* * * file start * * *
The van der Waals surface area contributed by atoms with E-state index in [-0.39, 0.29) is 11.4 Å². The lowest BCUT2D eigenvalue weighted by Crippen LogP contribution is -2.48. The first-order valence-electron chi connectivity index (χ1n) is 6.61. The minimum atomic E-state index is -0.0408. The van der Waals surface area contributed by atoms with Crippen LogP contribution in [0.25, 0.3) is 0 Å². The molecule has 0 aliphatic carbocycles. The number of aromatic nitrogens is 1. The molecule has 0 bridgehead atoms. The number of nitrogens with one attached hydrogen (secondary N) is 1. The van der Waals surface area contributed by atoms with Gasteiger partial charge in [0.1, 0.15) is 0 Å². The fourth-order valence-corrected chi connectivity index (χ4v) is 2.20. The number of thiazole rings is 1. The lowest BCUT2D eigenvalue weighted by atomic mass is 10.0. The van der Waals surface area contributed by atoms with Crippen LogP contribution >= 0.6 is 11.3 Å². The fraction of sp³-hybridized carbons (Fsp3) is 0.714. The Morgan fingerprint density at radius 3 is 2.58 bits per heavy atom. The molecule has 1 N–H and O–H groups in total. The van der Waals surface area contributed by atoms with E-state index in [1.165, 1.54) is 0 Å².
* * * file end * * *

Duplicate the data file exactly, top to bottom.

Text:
The van der Waals surface area contributed by atoms with E-state index in [-0.39, 0.29) is 11.4 Å². The lowest BCUT2D eigenvalue weighted by Crippen LogP contribution is -2.48. The first-order valence-electron chi connectivity index (χ1n) is 6.61. The minimum atomic E-state index is -0.0408. The van der Waals surface area contributed by atoms with Crippen LogP contribution in [0.25, 0.3) is 0 Å². The molecule has 0 aliphatic carbocycles. The number of aromatic nitrogens is 1. The molecule has 0 bridgehead atoms. The number of nitrogens with one attached hydrogen (secondary N) is 1. The van der Waals surface area contributed by atoms with Gasteiger partial charge in [0.1, 0.15) is 0 Å². The fourth-order valence-corrected chi connectivity index (χ4v) is 2.20. The number of thiazole rings is 1. The lowest BCUT2D eigenvalue weighted by atomic mass is 10.0. The van der Waals surface area contributed by atoms with Crippen LogP contribution >= 0.6 is 11.3 Å². The fraction of sp³-hybridized carbons (Fsp3) is 0.714. The Morgan fingerprint density at radius 3 is 2.58 bits per heavy atom. The molecule has 1 N–H and O–H groups in total. The van der Waals surface area contributed by atoms with E-state index in [1.165, 1.54) is 0 Å².